If I were an ex-BP chief executive…

No, not Tony Hayward – the other one.

If I were Lord Browne, aka head of the review of student finances, I’d recommend things that would start to put the student finance system back on track and end the massive taxpayer subsidy we have that favours the better-off over poorer people.*

Let’s concentrate here on the tuition fee aspect:

1. Bring in a substantial increase in the graduate contribution (the deferred loan) to cover at least two thirds the cost of tuition (just to be clear on this, that’s the cost of teaching, not any research that the teachers do).

2. Charge proper interest rates on graduate contributions. The current system of zero interest is neither sustainable nor fair.

3. Allow fees to be linked to teaching costs and student demand, so that expensive courses that are in high demand (e.g. medicine) are priced higher than cheaper ones that are less popular (e.g. mathematics), and studying among dreaming spires is dearer than doing it in portacabins on the Hornsey Road.

4. Dump the link between ‘widening participation’ and the fees universities can charge (this is political oil spill territory, however, so it seems wildly improbable).

5. Extend the graduate contribution scheme to part time students. The best way to do this would be by charging a fee for each module completed, so that there’s no difference between the cost to students of different modes of study. You rack up a debit for each module, and you pay it back in the usual way if and when your total annual income exceeds the threshold. (If you do a degree that mixes different disciplines, you’ll eventually pay varying amounts for each module related to demand and cost, of course).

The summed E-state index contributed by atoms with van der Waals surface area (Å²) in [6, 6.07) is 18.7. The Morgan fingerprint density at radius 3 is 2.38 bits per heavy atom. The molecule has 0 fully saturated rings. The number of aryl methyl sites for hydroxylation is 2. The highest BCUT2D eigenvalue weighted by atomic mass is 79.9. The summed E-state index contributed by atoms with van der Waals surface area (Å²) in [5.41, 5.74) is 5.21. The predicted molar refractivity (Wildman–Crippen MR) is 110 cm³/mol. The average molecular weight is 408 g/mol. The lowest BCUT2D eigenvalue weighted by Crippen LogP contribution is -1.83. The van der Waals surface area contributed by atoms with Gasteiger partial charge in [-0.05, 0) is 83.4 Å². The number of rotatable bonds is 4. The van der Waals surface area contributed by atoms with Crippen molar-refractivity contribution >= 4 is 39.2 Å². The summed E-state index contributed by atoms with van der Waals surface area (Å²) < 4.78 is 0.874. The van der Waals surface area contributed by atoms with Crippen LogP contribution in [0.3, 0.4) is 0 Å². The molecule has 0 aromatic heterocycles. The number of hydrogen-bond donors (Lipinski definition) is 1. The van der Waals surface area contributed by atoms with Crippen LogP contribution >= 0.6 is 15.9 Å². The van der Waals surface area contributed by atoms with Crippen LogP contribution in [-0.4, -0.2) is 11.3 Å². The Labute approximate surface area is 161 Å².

6. Give students the opportunity to pay their deferred fees upfront, at a substantial (say 25%) discount.

7. Get rid of the nonsense about students needing extra government-collected information about teaching quality to make them into more savvy consumers.

8. Do a big PR job to decouple the concept of student maintenance loans from tuition fees.

9. And do a similar job to rebrand ‘top up fees’ as graduate contributions.

*(Only the Observer, a once great paper now reduced to mediocrity, could assume that it’s ‘progressive’ to force low paid workers to pay for other people’s higher education — and that higher fees will dissuade students from going to university. Or possibly the Guardian).
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